From: Alice Taylor, Alexandra Brzozowski
Three EU Hopefuls Agree to Support Ukraine Membership Bid, Except Serbia

Three of the four Western Balkan EU membership candidates signed a joint statement with Ukraine in support of its EU candidacy during a visit to Kyiv on Wednesday (15 June), while Serbia, the fourth regional hopeful, was conspicuous with its absence.

Albanian Prime Minister Edi Rama and his Montenegrin counterpart Dritan Abazovic held a press conference with Ukrainian President Vlodomyr Zelenskyy during a trip to the war-torn country. North Macedonia’s Prime Minister Dimitar Kovacevski was present via video link.

“Our states – Ukraine, the Republic of Albania, Montenegro and the Republic of Northern Macedonia – must become full members of the EU, and we agree that our countries are not competitors on this European path but only complement and strengthen each other’s capabilities,” Ukraine’s President Volodymyr Zelenskyy said.

The joint statement, signed by all leaders states: “the Republic of Albania, Montenegro and the Republic of North Macedonia support, if EU member states agree, granting Ukraine the EU candidate status during the European Council meeting in June 2022 and Ukraine’s EU membership perspective.”

The statement confirms that the three Western Balkan states do not perceive Ukraine as a potential competitor in the EU enlargement process, despite speculation that they may oppose it.

Ukraine, Albania, Montenegro, and North Macedonia believe that EU June summit could be a historic summit for the European Union, by making bold decisions and providing peace, stability, prosperity and clear European perspective without further delay,” the statement concludes.

Rama said he fully supports Ukraine’s EU membership bid, adding that “all three countries believe in Ukraine’s European future.”

His sentiments were echoed by Abazovic, who said it is a moral obligation to visit Kyiv and support the Ukrainian people and their dream of a better life.

Upcoming summit

EU leaders are set to meet with their six Western Balkans counterparts, including two countries already in accession talks and two candidates, on 23 June, before a crucial EU summit meant to discuss Ukraine’s potential candidate status in the bloc.

But enlargement, in general, will remain a controversial topic because while the European Commission reiterates it is on the table, the reality is that many think it has stalled as there has been virtually no concrete progress in recent years.

Albania and North Macedonia, though official candidates, have been in the waiting room for years, blocked by issues of corruption, and asylum as well as, in the case of Skopje, a veto from neighbouring EU member Bulgaria.

“After Russia’s attack on Ukraine, and in light of the influence from third parties in the Western Balkan region, which are the most vulnerable on the European continent, enlargement has become a security question,” North Macedonia’s Prime Minister Kovačevski told EURACTIV, Exit’s partner, in an exclusive interview earlier this month.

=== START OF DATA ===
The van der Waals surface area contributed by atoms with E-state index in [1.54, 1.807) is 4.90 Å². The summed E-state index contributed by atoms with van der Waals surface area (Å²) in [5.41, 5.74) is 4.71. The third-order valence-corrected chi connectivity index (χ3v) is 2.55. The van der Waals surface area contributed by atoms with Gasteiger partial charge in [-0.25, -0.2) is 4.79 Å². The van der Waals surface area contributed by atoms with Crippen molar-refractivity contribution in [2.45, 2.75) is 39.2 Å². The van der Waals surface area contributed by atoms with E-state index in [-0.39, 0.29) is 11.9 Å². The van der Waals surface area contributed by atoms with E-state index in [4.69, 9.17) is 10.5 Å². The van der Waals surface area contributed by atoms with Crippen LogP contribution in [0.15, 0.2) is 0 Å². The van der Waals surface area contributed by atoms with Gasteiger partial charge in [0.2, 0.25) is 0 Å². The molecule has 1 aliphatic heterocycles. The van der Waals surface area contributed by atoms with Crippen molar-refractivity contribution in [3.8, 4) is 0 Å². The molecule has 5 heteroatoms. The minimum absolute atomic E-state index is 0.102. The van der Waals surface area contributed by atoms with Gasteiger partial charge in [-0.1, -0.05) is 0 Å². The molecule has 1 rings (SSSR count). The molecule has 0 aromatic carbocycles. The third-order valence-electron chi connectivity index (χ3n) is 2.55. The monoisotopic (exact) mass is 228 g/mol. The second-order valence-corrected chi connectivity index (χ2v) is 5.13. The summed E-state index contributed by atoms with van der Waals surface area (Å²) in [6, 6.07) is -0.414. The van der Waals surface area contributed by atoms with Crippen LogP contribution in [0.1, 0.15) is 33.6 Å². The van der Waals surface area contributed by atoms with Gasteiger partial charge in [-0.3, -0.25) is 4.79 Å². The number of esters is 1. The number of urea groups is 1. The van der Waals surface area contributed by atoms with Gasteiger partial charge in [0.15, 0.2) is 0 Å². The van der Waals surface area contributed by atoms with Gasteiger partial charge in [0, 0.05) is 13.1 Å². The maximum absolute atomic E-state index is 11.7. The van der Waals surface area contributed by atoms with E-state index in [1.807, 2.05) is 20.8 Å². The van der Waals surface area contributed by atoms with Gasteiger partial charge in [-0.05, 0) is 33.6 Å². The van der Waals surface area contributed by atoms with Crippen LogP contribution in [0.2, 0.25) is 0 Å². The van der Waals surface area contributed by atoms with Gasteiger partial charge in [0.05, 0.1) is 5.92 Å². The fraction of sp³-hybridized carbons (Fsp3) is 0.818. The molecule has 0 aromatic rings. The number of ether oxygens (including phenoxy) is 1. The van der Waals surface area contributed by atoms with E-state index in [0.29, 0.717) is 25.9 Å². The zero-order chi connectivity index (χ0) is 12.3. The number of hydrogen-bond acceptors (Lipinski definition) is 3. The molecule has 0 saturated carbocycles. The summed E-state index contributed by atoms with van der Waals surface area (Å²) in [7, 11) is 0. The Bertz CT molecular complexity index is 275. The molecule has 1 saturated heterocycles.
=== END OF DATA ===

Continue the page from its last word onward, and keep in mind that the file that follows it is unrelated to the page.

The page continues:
Asked about the reactions if Ukraine were to be granted candidate status in June, which has often been framed as ‘jumping the queue’ before Western Balkan countries, Kovačevski said, “They deserve to fight for their prosperity and for their future in the EU”.

“We can only wish them luck in their EU candidacy aspirations, but the EU has to be aware that it has to deliver, not only promise,” he said.

As for Rama, he has made no secret of his scepticism. In an interview this week, he said in no uncertain terms that he does not expect any progress at the summit.

“I have no expectations. I think nothing will happen. “Albania and Northern Macedonia will not officially open membership talks,” he said, adding if nothing happens, he will seek uncoupling from the Macedonian path.

Out in the cold

For Kosovo and Bosnia and Herzegovina, however, the situation appears even direr. Both countries are reaching for potential candidate status, with Pristina holding out for visa liberalisation like all of its neighbours.

One of the stumbling blocks for Kosovo remains its non-recognition by EU members Spain, Cyprus, Romania, and Greece. While these stances are mainly driven by their own domestic territorial disputes, it means the idea of enlargement for Kosovo seems even more distant.

In Kyiv, Rama implored Ukraine to recognise Kosovo, hinting it could help their EU progress.

“Ukraine has not recognised Kosovo, and I said during the press conference and publicly that you should reconsider the recognition of Kosovo because they deserve it and did not remain an obstacle of the past”.

He added, “It would be good for Ukraine to convey the right message about the new European reality we want to build.”

Conspicuous in absence

Notably absent from the visit and agreement was Serbia, which is the only European country asides from Belarus, to not impose the EU’s sanctions on Russia.

The capital of Belgrade has also been home to a number of pro-Russia rallies since Moscow’s invasion.

On Monday (13 June), the European Parliament’s foreign policy committee (AFET) said Serbia should demonstrate its commitment to policies and standards and is expected to reconsider its relationship with Russia.

Lawmakers also regretted that the Belgrade-Moscow continued to operate normally while the EU had closed its airspace to Russian aircraft.